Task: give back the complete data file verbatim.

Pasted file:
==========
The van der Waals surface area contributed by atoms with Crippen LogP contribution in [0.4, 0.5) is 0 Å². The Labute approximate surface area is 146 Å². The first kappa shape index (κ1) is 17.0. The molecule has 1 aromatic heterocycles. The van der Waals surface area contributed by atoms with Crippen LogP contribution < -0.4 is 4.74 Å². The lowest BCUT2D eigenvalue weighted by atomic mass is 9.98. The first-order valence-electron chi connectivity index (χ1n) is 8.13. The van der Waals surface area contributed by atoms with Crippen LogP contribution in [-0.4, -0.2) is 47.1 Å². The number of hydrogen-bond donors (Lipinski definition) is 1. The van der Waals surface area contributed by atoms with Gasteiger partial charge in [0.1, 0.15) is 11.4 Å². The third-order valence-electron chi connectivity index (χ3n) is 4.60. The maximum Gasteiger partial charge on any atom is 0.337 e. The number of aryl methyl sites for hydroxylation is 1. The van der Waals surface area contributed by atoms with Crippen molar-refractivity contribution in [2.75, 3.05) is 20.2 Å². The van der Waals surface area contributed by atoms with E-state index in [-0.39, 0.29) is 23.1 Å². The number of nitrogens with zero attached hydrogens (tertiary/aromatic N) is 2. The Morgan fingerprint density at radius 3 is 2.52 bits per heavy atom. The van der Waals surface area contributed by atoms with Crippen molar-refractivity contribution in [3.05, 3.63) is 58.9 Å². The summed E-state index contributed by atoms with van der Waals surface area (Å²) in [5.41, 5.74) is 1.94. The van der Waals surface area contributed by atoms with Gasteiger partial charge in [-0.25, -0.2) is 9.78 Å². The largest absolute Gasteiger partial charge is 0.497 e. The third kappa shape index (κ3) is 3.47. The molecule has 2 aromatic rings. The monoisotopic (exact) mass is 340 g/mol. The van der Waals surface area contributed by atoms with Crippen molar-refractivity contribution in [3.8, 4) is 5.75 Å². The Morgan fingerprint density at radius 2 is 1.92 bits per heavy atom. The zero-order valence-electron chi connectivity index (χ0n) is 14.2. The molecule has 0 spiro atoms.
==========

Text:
The van der Waals surface area contributed by atoms with Crippen LogP contribution in [0.4, 0.5) is 0 Å². The Labute approximate surface area is 146 Å². The first kappa shape index (κ1) is 17.0. The molecule has 1 aromatic heterocycles. The van der Waals surface area contributed by atoms with Crippen LogP contribution < -0.4 is 4.74 Å². The lowest BCUT2D eigenvalue weighted by atomic mass is 9.98. The first-order valence-electron chi connectivity index (χ1n) is 8.13. The van der Waals surface area contributed by atoms with Crippen LogP contribution in [-0.4, -0.2) is 47.1 Å². The number of hydrogen-bond donors (Lipinski definition) is 1. The van der Waals surface area contributed by atoms with Gasteiger partial charge in [0.1, 0.15) is 11.4 Å². The third-order valence-electron chi connectivity index (χ3n) is 4.60. The maximum Gasteiger partial charge on any atom is 0.337 e. The number of aryl methyl sites for hydroxylation is 1. The van der Waals surface area contributed by atoms with Crippen molar-refractivity contribution in [2.75, 3.05) is 20.2 Å². The van der Waals surface area contributed by atoms with E-state index in [-0.39, 0.29) is 23.1 Å². The number of nitrogens with zero attached hydrogens (tertiary/aromatic N) is 2. The Morgan fingerprint density at radius 3 is 2.52 bits per heavy atom. The van der Waals surface area contributed by atoms with Crippen molar-refractivity contribution in [3.05, 3.63) is 58.9 Å². The summed E-state index contributed by atoms with van der Waals surface area (Å²) in [5.41, 5.74) is 1.94. The van der Waals surface area contributed by atoms with Gasteiger partial charge in [-0.25, -0.2) is 9.78 Å². The largest absolute Gasteiger partial charge is 0.497 e. The third kappa shape index (κ3) is 3.47. The molecule has 2 aromatic rings. The monoisotopic (exact) mass is 340 g/mol. The van der Waals surface area contributed by atoms with Crippen molar-refractivity contribution in [3.8, 4) is 5.75 Å². The Morgan fingerprint density at radius 2 is 1.92 bits per heavy atom. The zero-order valence-electron chi connectivity index (χ0n) is 14.2. The molecule has 0 spiro atoms.